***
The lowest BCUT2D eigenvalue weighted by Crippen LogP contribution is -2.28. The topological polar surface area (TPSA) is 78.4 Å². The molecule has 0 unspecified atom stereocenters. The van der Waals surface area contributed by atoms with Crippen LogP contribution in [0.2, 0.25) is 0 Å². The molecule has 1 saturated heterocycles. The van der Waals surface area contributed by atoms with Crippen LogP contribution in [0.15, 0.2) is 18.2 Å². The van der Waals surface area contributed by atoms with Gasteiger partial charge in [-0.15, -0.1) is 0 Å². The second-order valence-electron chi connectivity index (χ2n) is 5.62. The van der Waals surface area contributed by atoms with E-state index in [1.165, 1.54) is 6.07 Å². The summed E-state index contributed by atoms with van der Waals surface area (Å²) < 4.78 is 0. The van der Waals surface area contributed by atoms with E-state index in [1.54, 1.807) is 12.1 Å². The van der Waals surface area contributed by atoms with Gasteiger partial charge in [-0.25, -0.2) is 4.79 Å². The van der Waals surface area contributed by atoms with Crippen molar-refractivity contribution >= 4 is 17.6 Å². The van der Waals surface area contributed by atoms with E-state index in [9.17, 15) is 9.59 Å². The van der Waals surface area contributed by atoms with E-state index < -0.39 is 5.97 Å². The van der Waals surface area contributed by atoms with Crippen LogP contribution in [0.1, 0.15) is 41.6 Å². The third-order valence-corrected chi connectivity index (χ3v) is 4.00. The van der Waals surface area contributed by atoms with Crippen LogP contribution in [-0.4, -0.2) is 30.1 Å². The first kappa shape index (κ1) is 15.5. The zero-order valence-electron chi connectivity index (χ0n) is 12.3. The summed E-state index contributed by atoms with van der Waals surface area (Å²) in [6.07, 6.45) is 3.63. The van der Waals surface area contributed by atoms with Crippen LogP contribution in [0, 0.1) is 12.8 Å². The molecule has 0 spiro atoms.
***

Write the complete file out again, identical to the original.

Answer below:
The lowest BCUT2D eigenvalue weighted by Crippen LogP contribution is -2.28. The topological polar surface area (TPSA) is 78.4 Å². The molecule has 0 unspecified atom stereocenters. The van der Waals surface area contributed by atoms with Crippen LogP contribution in [0.2, 0.25) is 0 Å². The molecule has 1 saturated heterocycles. The van der Waals surface area contributed by atoms with Crippen LogP contribution in [0.15, 0.2) is 18.2 Å². The van der Waals surface area contributed by atoms with Gasteiger partial charge in [-0.15, -0.1) is 0 Å². The second-order valence-electron chi connectivity index (χ2n) is 5.62. The van der Waals surface area contributed by atoms with E-state index in [1.165, 1.54) is 6.07 Å². The summed E-state index contributed by atoms with van der Waals surface area (Å²) < 4.78 is 0. The van der Waals surface area contributed by atoms with E-state index in [1.54, 1.807) is 12.1 Å². The van der Waals surface area contributed by atoms with Gasteiger partial charge in [-0.25, -0.2) is 4.79 Å². The van der Waals surface area contributed by atoms with Crippen molar-refractivity contribution >= 4 is 17.6 Å². The van der Waals surface area contributed by atoms with E-state index in [9.17, 15) is 9.59 Å². The van der Waals surface area contributed by atoms with E-state index < -0.39 is 5.97 Å². The van der Waals surface area contributed by atoms with Crippen LogP contribution in [0.1, 0.15) is 41.6 Å². The third-order valence-corrected chi connectivity index (χ3v) is 4.00. The van der Waals surface area contributed by atoms with Crippen LogP contribution in [-0.4, -0.2) is 30.1 Å². The first kappa shape index (κ1) is 15.5. The zero-order valence-electron chi connectivity index (χ0n) is 12.3. The summed E-state index contributed by atoms with van der Waals surface area (Å²) in [6.07, 6.45) is 3.63. The van der Waals surface area contributed by atoms with Crippen LogP contribution in [0, 0.1) is 12.8 Å². The molecule has 0 spiro atoms.